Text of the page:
Have you heard of virtual operator services?
Unlike classic operators that own their own wireless network infrastructure, Mobile Virtual Network Operators (MVNOs) rent wireless infrastructure from a larger carrier and sell their services. Let’s explain!
These mobile operators use the RAN Sharing Model to rent coverage space from large operators, then offer mobile telecom services. The “virtual” element of an MVNO refers to the fact that these operators don’t possess their own infrastructure. Instead, they rely on larger operators to extend cell coverage to end-users.
At this point, you may be wondering, “If the cell signal originates from the large operator, wouldn’t it be easier for customers to sign a contract directly from the source?”
Actually, contracting through a virtual operator provides several advantages for building owners and end-users alike.
Large operators rent the space in the electromagnetic spectrum (phone signal, minutes, SMS and gigabytes of internet) to virtual operators at a “wholesale” price, which means service is more affordable when it’s resold. As a result, customers pay less for cell services without compromising on coverage area or signal quality.
- Flexible service plans improve support for industries with specific needs;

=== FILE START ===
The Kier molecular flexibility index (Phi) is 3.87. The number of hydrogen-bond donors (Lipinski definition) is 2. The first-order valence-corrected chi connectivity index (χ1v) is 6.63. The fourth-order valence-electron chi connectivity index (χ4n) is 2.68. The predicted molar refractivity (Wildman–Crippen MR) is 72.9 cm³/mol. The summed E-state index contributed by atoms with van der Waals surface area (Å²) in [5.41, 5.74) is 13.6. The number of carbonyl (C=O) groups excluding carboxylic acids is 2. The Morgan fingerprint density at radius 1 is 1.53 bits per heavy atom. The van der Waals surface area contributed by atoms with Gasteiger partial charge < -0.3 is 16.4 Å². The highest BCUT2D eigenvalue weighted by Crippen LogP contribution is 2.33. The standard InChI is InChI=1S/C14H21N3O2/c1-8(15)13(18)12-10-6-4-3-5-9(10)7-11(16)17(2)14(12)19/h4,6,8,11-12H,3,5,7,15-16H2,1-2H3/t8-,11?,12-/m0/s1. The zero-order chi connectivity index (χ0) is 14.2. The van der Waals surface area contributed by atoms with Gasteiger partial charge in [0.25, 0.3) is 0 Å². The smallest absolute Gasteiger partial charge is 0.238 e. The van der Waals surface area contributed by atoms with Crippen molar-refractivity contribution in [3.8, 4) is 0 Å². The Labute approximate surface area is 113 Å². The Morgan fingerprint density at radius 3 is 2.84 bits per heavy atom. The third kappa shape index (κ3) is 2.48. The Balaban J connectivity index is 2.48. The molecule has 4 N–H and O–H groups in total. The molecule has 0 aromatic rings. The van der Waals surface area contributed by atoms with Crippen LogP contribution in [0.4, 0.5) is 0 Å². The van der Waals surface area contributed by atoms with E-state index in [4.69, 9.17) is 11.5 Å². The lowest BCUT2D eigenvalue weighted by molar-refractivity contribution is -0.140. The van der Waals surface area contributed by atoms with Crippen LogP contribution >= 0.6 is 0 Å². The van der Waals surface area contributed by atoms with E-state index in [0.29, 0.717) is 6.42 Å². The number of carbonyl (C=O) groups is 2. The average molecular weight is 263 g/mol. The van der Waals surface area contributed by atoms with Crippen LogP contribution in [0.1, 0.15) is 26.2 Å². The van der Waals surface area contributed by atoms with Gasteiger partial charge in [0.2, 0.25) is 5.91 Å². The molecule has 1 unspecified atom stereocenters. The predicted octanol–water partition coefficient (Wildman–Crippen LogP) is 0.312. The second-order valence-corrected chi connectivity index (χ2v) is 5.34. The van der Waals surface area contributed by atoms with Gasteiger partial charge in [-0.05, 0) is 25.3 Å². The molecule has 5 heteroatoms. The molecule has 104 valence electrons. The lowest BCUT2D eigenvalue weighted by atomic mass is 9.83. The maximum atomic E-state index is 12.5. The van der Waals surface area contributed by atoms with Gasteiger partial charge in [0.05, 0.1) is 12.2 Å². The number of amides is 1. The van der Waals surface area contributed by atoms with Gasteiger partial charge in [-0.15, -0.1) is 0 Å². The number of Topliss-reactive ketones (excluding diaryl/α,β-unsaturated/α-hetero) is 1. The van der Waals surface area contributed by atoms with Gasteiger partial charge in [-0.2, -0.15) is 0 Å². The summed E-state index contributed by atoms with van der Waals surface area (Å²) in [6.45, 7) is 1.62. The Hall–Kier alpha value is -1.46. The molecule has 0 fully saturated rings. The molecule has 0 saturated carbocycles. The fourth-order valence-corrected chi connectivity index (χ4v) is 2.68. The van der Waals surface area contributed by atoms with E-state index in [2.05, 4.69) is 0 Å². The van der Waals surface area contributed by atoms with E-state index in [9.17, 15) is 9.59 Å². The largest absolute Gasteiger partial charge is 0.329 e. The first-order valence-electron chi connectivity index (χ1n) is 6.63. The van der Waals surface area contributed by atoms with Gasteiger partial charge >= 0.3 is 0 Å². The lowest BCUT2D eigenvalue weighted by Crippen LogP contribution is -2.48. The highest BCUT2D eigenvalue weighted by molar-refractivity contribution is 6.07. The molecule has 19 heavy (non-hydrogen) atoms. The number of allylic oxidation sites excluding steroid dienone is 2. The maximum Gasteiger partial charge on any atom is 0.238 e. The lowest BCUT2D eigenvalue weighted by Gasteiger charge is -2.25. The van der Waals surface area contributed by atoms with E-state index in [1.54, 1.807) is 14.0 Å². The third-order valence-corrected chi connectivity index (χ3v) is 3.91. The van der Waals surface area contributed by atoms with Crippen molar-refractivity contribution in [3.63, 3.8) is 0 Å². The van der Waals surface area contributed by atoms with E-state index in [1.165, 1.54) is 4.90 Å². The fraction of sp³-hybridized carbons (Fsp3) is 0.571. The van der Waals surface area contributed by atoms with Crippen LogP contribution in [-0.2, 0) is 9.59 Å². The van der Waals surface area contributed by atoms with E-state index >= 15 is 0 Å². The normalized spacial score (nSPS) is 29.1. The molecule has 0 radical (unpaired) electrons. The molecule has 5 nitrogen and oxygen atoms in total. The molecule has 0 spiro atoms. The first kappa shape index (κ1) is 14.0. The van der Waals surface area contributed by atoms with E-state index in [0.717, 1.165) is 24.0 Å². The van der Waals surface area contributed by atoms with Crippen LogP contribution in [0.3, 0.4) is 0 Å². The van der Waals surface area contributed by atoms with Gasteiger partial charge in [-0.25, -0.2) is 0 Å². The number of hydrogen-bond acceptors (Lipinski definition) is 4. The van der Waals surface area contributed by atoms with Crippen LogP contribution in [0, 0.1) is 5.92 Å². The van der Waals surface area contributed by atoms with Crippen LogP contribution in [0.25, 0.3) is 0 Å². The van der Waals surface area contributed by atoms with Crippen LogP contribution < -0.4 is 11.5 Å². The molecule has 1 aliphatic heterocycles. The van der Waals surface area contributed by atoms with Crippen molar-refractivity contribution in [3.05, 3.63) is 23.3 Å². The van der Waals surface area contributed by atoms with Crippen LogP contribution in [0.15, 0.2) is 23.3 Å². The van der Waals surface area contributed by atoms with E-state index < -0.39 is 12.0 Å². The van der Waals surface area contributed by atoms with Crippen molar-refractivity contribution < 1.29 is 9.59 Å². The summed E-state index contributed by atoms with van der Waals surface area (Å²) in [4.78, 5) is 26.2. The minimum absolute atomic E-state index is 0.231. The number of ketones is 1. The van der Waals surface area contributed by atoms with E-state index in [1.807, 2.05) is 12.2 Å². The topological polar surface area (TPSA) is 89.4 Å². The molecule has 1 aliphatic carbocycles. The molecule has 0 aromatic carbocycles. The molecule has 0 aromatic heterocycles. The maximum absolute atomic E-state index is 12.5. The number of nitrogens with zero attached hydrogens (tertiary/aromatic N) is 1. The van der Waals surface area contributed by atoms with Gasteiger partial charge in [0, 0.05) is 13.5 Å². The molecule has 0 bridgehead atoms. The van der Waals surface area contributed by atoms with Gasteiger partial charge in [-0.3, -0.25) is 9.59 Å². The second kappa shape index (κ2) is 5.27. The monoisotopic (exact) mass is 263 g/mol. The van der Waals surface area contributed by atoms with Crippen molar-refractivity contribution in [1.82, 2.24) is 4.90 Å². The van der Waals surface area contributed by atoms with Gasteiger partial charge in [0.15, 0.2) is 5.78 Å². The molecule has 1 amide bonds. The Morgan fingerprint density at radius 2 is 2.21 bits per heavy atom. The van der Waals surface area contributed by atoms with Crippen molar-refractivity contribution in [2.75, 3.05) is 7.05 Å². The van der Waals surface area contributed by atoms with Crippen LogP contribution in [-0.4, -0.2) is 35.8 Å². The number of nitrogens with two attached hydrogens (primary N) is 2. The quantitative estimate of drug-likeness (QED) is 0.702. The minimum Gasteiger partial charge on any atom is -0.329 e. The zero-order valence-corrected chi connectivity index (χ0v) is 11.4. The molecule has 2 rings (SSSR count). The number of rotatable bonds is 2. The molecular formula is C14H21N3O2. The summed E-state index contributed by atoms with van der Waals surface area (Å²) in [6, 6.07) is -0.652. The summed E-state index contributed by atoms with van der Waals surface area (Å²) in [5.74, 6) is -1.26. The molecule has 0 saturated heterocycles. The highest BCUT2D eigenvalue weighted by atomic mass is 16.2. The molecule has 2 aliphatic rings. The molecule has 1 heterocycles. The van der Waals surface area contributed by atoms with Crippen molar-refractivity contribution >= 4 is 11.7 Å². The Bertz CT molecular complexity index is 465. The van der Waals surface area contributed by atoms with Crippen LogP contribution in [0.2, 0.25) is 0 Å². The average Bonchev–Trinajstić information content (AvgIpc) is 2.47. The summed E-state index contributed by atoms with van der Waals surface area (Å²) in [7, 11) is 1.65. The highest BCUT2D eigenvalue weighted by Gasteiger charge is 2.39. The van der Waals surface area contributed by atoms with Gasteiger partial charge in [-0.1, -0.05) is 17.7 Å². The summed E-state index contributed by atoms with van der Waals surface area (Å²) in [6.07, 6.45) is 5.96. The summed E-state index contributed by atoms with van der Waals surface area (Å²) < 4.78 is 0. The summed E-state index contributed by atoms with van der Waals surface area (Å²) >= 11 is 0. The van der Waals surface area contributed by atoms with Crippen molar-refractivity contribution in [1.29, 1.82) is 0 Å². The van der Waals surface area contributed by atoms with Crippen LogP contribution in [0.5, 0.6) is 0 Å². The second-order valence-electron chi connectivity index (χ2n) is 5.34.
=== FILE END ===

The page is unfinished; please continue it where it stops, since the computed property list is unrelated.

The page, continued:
- Non-exclusive contracts allow the consumer to work with multiple carriers;
- More accessible pricing expands access to the mobile network;
- Support for a younger audience that’s typically unsatisfied with traditional operators;
- Increased indirect competition forces large operators to improve their services.
On the other hand, connecting to a rented spectrum means that the signal from the virtual operator is not always as fast as that of the “official operator.” In addition, coverage may not be available in all locations across the country, potentially failing the consumer at critical moments.
The MVNO offer has been around for a long time and is growing in popularity. We have several successful examples throughout the world, such as Virgin Mobile, which provided cell service in the United States, Mexico, Colombia, Chile, Australia, Canada, United Kingdom, and other countries by the end of 2020.
And MVNOs aren’t just popular in developed countries: Colombia leads the market for MVNOs in Latin America, with adoption rates similar to European countries. By December or 2020, Brazil had 105 MVNOs — with ten authorized operators and 95 accredited operators. Seventy percent of the lines within these networks are machine-based, while the other 30% are shared between smartphones and tablets.
As new technologies roll out across the telecommunications industry, consumers are looking for more personalized experiences, and the number of virtual operators worldwide continues to expand.